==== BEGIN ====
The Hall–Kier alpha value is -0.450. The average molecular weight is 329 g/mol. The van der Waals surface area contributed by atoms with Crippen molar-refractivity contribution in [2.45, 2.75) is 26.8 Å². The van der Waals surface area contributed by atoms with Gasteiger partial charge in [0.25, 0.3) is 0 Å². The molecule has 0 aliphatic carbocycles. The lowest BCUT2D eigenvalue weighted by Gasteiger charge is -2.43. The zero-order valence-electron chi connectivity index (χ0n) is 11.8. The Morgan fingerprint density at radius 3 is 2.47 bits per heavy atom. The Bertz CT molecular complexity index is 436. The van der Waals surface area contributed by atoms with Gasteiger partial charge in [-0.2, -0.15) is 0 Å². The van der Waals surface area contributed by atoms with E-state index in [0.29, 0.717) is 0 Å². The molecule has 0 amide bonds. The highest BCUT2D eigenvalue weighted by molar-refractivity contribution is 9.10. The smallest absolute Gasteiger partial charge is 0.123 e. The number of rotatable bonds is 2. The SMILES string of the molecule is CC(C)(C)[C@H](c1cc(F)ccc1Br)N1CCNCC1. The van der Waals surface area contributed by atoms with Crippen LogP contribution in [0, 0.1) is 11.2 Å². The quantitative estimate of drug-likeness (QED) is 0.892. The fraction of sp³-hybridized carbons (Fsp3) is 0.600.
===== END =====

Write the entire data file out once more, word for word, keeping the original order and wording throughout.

The Hall–Kier alpha value is -0.450. The average molecular weight is 329 g/mol. The van der Waals surface area contributed by atoms with Crippen molar-refractivity contribution in [2.45, 2.75) is 26.8 Å². The van der Waals surface area contributed by atoms with Gasteiger partial charge in [0.25, 0.3) is 0 Å². The molecule has 0 aliphatic carbocycles. The lowest BCUT2D eigenvalue weighted by Gasteiger charge is -2.43. The zero-order valence-electron chi connectivity index (χ0n) is 11.8. The Morgan fingerprint density at radius 3 is 2.47 bits per heavy atom. The Bertz CT molecular complexity index is 436. The van der Waals surface area contributed by atoms with Gasteiger partial charge in [-0.2, -0.15) is 0 Å². The van der Waals surface area contributed by atoms with E-state index in [0.29, 0.717) is 0 Å². The molecule has 0 amide bonds. The highest BCUT2D eigenvalue weighted by molar-refractivity contribution is 9.10. The smallest absolute Gasteiger partial charge is 0.123 e. The number of rotatable bonds is 2. The SMILES string of the molecule is CC(C)(C)[C@H](c1cc(F)ccc1Br)N1CCNCC1. The van der Waals surface area contributed by atoms with Crippen LogP contribution in [0, 0.1) is 11.2 Å². The quantitative estimate of drug-likeness (QED) is 0.892. The fraction of sp³-hybridized carbons (Fsp3) is 0.600.